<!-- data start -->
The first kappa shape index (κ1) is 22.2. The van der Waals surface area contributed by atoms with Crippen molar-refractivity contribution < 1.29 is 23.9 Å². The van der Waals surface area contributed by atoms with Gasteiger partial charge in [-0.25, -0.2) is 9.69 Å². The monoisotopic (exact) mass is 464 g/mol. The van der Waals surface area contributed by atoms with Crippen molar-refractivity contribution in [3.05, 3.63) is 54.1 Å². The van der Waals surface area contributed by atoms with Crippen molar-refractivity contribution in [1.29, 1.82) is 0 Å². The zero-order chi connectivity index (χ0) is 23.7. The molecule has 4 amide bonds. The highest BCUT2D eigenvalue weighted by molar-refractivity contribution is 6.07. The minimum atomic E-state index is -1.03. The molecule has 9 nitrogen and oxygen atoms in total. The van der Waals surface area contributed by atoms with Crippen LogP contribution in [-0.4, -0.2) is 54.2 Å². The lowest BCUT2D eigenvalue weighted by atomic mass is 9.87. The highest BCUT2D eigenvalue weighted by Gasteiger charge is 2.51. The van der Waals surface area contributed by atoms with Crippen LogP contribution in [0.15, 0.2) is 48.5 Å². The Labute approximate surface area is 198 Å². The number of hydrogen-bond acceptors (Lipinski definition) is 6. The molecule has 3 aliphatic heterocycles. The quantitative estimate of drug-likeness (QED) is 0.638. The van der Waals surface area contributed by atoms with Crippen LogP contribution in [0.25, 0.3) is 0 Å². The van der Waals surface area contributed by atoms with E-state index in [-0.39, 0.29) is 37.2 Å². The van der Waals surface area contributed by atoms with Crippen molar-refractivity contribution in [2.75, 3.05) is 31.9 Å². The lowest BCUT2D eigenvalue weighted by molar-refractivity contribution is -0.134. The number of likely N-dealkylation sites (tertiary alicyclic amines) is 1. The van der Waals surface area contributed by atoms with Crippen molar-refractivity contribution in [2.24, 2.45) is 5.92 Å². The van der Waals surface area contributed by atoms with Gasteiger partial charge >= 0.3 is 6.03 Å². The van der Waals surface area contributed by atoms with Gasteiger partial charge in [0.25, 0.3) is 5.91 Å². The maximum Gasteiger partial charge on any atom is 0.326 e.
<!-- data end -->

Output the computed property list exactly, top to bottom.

The first kappa shape index (κ1) is 22.2. The van der Waals surface area contributed by atoms with Crippen molar-refractivity contribution < 1.29 is 23.9 Å². The van der Waals surface area contributed by atoms with Gasteiger partial charge in [-0.25, -0.2) is 9.69 Å². The monoisotopic (exact) mass is 464 g/mol. The van der Waals surface area contributed by atoms with Crippen molar-refractivity contribution in [3.05, 3.63) is 54.1 Å². The van der Waals surface area contributed by atoms with Crippen molar-refractivity contribution in [1.29, 1.82) is 0 Å². The zero-order chi connectivity index (χ0) is 23.7. The molecule has 4 amide bonds. The highest BCUT2D eigenvalue weighted by molar-refractivity contribution is 6.07. The minimum atomic E-state index is -1.03. The molecule has 9 nitrogen and oxygen atoms in total. The van der Waals surface area contributed by atoms with Crippen LogP contribution in [-0.4, -0.2) is 54.2 Å². The lowest BCUT2D eigenvalue weighted by atomic mass is 9.87. The highest BCUT2D eigenvalue weighted by Gasteiger charge is 2.51. The van der Waals surface area contributed by atoms with Crippen LogP contribution in [0.15, 0.2) is 48.5 Å². The Labute approximate surface area is 198 Å². The number of hydrogen-bond acceptors (Lipinski definition) is 6. The molecule has 3 aliphatic heterocycles. The quantitative estimate of drug-likeness (QED) is 0.638. The van der Waals surface area contributed by atoms with Crippen LogP contribution in [0.25, 0.3) is 0 Å². The van der Waals surface area contributed by atoms with E-state index in [-0.39, 0.29) is 37.2 Å². The van der Waals surface area contributed by atoms with Crippen molar-refractivity contribution in [2.75, 3.05) is 31.9 Å². The lowest BCUT2D eigenvalue weighted by molar-refractivity contribution is -0.134. The number of likely N-dealkylation sites (tertiary alicyclic amines) is 1. The van der Waals surface area contributed by atoms with Crippen molar-refractivity contribution in [2.24, 2.45) is 5.92 Å². The van der Waals surface area contributed by atoms with Gasteiger partial charge >= 0.3 is 6.03 Å². The van der Waals surface area contributed by atoms with Gasteiger partial charge in [0.25, 0.3) is 5.91 Å². The maximum Gasteiger partial charge on any atom is 0.326 e.